Now, as I was saying, it is different.  All of this writing I have done here about basketball only opened up the understanding that came tonight. This understanding came because I am twenty four with a wealth of optimism and enthusiasm for the world and, like most, I hate my job and I see the very obvious forces against my desire to create and make an art for others in this world.  So, for the first time I truly need basketball.  I need to go to the local court and play pickup ball with high school kids.  I need this because I see how they need the game and how they love the game.  On the court, when I am “the whitest (expletive) in the gym,” I can at least run and push that ball and try to draw contact and finish with a fingeroll. And then, afterwards, I can smell the asphalt and worn rubber on my hands and I can drink a beer.  It is my solace. I just read recently that the latter day MJ was different in his relation to the game because at that point in his life, the court was his sanctuary.  He was the best because he lived in basketball.  It was his extension, the place he was natural.

However, Larry and Magic were before Michael and I (had to put myself in a sentence with those three names).  They played the game with a certain perfection – instinctually – that Michael worked harder than anybody to attain.  Michael was natural in the way his body was made for the game and his mind was natural because it was made for being the best.  But Larry and Magic’s minds were made for basketball.  They know “The Secret” as Bill Simmons as recently expanded upon in The Book of Basketball.  “The Secret” is making others better. The secret is finding your role and fitting in it.  Finding your role makes for the success of others. You excel when you need to and you supplement when you need to.  It’s that simple.

Perhaps what I felt so strongly and so surprisingly was how much this single truth affected me.  I love basketball (obviously) and I have seen tapes of Magic and Bird playing so many times.  Yet, tonight, I saw the perfection in their passes and their movement, their understanding of the game. They were men and perhaps their success garnered more riches than I can know, but in the end, they were men and could find a place to hang their hat in this world. They found a way to bring success to themselves and to others by finding their roles, by helping others fit into their roles. And by doing both of these things, they found a sanctuary.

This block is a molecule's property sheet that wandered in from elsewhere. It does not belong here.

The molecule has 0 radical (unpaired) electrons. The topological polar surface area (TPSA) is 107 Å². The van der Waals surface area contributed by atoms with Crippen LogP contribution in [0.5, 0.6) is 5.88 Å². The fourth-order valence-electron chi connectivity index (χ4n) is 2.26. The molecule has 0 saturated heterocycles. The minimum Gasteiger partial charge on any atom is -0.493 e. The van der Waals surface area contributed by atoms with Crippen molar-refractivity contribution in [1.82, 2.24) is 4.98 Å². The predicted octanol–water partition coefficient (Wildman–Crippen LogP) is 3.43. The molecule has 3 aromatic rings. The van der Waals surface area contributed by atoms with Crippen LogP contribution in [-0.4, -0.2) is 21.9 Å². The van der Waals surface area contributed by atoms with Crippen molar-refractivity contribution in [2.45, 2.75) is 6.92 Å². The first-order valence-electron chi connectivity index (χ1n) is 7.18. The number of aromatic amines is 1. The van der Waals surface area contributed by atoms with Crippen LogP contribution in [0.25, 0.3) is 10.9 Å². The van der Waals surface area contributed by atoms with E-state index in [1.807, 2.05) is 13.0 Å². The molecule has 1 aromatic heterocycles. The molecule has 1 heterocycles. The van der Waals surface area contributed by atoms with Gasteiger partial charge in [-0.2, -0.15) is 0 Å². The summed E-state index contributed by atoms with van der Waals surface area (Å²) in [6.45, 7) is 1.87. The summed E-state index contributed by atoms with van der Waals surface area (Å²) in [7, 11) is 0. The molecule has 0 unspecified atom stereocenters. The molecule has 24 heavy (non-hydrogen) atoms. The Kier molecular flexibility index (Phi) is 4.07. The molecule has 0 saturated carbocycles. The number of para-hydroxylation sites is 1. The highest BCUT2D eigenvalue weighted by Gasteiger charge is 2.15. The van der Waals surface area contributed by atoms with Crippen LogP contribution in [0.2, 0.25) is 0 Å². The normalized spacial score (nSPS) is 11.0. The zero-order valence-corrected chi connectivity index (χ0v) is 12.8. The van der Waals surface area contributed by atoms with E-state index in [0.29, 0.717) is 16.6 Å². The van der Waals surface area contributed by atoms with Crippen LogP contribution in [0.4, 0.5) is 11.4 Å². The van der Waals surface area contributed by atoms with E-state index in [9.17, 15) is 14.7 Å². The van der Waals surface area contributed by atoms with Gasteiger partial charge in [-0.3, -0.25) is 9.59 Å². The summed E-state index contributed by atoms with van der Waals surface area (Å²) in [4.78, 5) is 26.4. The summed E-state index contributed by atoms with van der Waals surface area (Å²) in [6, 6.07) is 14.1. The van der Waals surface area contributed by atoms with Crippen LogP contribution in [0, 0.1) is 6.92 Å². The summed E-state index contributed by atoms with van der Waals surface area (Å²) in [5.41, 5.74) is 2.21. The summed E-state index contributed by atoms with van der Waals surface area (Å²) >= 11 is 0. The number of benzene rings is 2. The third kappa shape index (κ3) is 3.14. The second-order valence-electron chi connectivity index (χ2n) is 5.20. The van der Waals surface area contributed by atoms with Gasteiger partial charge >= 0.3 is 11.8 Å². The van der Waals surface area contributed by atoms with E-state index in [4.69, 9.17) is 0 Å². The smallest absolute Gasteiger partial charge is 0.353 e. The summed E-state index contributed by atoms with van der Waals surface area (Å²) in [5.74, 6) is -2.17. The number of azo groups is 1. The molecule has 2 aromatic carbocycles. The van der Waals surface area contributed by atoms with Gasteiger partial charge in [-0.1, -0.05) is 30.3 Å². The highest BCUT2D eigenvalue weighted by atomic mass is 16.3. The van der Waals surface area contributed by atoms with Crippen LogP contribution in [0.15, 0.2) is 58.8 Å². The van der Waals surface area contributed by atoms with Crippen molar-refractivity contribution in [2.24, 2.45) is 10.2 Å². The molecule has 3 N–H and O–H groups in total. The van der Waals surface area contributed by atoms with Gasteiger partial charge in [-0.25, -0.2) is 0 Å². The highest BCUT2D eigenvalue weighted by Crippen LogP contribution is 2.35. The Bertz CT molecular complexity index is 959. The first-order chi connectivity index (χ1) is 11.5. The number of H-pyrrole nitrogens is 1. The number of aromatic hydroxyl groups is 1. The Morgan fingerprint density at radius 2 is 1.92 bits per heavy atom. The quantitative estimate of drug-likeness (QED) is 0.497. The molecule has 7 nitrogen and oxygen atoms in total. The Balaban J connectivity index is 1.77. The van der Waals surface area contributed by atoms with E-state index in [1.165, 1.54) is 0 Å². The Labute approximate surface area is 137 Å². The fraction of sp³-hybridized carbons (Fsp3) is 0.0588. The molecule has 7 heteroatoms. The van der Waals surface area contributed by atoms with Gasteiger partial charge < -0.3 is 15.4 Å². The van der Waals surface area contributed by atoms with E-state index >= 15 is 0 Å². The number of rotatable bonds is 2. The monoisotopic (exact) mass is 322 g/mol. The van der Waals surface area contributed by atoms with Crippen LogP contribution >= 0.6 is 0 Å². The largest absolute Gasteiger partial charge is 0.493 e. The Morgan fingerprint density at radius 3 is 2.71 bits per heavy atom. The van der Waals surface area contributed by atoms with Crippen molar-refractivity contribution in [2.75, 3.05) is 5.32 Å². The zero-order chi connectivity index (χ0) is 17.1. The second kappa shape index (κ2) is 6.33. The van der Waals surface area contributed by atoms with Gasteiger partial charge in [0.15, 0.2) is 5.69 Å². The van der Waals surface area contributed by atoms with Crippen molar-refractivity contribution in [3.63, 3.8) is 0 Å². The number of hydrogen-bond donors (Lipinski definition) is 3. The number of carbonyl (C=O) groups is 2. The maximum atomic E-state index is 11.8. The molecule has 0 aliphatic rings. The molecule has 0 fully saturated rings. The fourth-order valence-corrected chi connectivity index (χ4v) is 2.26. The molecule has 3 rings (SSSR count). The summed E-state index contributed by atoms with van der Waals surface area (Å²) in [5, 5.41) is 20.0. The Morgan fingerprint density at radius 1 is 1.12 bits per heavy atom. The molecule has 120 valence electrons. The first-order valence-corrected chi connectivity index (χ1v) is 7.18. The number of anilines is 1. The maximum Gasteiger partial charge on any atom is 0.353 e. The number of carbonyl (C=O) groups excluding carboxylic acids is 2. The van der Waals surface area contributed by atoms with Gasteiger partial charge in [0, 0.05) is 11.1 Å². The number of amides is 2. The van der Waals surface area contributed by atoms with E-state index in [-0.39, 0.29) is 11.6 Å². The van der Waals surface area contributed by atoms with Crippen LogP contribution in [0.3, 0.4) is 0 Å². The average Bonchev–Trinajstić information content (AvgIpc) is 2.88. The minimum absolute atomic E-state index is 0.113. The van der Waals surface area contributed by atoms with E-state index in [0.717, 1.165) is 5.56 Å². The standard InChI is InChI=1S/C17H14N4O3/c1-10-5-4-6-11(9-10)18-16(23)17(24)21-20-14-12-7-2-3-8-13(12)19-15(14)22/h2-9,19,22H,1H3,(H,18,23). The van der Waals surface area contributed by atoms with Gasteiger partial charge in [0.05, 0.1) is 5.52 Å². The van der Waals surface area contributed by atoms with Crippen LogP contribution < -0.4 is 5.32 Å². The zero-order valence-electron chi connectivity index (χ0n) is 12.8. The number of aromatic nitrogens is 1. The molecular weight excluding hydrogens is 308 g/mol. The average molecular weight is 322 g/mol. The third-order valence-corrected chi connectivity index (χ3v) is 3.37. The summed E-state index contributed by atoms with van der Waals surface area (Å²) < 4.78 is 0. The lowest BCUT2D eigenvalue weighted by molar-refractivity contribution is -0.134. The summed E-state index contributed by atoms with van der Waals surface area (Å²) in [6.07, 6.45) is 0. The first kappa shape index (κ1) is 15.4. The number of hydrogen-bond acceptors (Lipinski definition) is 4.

We are all like Bird and Magic.  We are all trying to find our sanctuaries no matter what risks we take or rewards we seek. As much as I finally can appreciate my love for basketball and the solace I can take in the bounce of the ball on the court; in the squeaking of my sneakers from end-line to end-line; in the rush of a steal at the top of the key and the ensuing breakaway lay-up to inspire your pickup team.  However, the court is not my place of sanctuary – it is not my role.  My role may very well be the words I write, or it could be something else entirely unknown to me.  All that is important is that we can recognize beauty, passion and perfection when we see it and that that recognition causes us to reach for the same deep feelings and ability in ourselves, no matter where it is or where we may find it.

Celtics vs. Lakers is the greatest basketball rivalry for a reason.